This site is about making your music sound fantastic. And in my last post I listed twelve of my favourite outstanding albums for sound. Lots of people replied with their own suggestions in the comments – so far, so good.
I agreed with many of the suggestions, but was interested in one album that was mentioned several times: “Rage Against The Machine” by Rage Against The Machine. Now, there’s no question that RATM sounds great. Let’s face it, it’s something of a classic. It sounds heavy, hooky, dynamic, hard-hitting, impactful and balanced.
But I wouldn’t have chosen it for my list, and I still wouldn’t. Why ? Because just sounding great isn’t enough – to sound fantastic, the audio needs to have personality.
What do I mean by that ? Well, this wasn’t in my mind when I wrote the list, but looking through it again, every single album on that list has a very clear, instantly recognisable sound – a sonic signature, if you like. And so, for that matter, do all the “also-rans” I mention at the end.
In some cases, all that’s needed to achieve this is a voice. The JJ Cale and Alison Krauss abums for example, have nothing truly startling in the sounds or mixes, but the voices themselves are instantly recognisable. Whereas albums like “Untrue”, with it’s reverb-drenched vocals, or “Welcome To The Pleasuredome” define themsleves sonically right from the outset. Others are so pioneering that later albums can only imitate and steal from them – “Security” and “My Life In The Bush Of Ghosts”, for example.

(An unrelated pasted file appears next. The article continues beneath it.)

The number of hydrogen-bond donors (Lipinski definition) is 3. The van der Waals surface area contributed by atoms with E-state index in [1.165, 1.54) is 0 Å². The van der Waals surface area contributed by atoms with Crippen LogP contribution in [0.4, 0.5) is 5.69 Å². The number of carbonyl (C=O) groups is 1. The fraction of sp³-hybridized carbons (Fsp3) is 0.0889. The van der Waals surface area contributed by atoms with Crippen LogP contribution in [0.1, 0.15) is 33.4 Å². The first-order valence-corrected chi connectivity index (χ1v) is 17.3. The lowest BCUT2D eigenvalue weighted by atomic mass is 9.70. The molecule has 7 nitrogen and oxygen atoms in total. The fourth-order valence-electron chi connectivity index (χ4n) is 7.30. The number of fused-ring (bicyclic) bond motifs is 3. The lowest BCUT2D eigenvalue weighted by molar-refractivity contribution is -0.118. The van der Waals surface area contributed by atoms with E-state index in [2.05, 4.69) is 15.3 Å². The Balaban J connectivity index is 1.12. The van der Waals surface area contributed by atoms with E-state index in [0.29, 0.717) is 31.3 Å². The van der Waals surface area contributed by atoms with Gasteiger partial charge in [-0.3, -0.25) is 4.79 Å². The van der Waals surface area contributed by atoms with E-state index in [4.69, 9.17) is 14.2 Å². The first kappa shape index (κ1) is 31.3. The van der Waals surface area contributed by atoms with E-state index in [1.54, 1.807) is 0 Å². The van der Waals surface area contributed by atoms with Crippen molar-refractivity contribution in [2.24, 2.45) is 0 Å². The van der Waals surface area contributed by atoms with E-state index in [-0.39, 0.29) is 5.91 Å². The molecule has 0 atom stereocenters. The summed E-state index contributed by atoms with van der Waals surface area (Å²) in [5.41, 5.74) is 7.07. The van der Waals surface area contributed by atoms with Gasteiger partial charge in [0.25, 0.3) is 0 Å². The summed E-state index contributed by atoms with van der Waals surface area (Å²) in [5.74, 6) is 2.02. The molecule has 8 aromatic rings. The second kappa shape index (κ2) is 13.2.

“Rage Against The Machine” doesn’t do any of that for me. Sonically, it’s Metal By Numbers – it sounds (as Brian Eno said about some of the new U2 album) “too vanilla”. Yes, it does exactly what you want a heavy rock record to do – but sonically there’s nothing remarkable or memorable enough to help it stand out from the pack.
Whereas, one of the other suggestions from the comments – Nirvana’s “Nevermind” – is different matter entirely. Incredible playing, awesome mixes and Cobain’s voice make this unmistakeable sonically – to be honest, it should have been on my list.
Lack of personality is a problem that’s being made worse all the time by the new technology that’s becoming available. Autotune, amp simulators, virtual instruments and the rest all make it easier and easier to make slick, “professional” – sounding records. Meaning, they sound exactly like everything else out there – and tedious beyond belief, as a result !
Do we really need to hear another Pod-preset guitar record ? Say what you like about Metallica’s “Death Magnetic” (and I’ve already said more than enough about that) but at least it has a sonic identity, a personality.
That’s why I often suggest people bring a little punk DIY attitude to their music – or even make music from sand, or trees, or burning pianos. If you have an otherwise “standard” sounding mix, try overdubbing a real tambourine, or a shaker that’s actually a jar of dried peas from your kitchen, or mic up the stairwell and use it as a reverb chamber, or even just chose a different guitar tuning – something, anything – to add spice and make the sound of your music unique.
Don’t get hung up on “quality”, either – some of the best-sounding music was recorded on distinctly low-fi equipment, and in highly unusual locations. Experiment with mic placement too – take a listen to the tablas on this track for example – despite being very ambient or “roomy” sounding by the usual standards, they sound incredible and literally make my hair stand on end every time I hear them.
Sounding great isn’t good enough. Strive to be inventive and make it sound fantastic, and allow yourself to experiment and make mistakes along the way – sometimes they’re the best thing about a recording.
After all, you want people to remember your songs, why not their sound, too ?
Edit – Great discussion about this in the comments !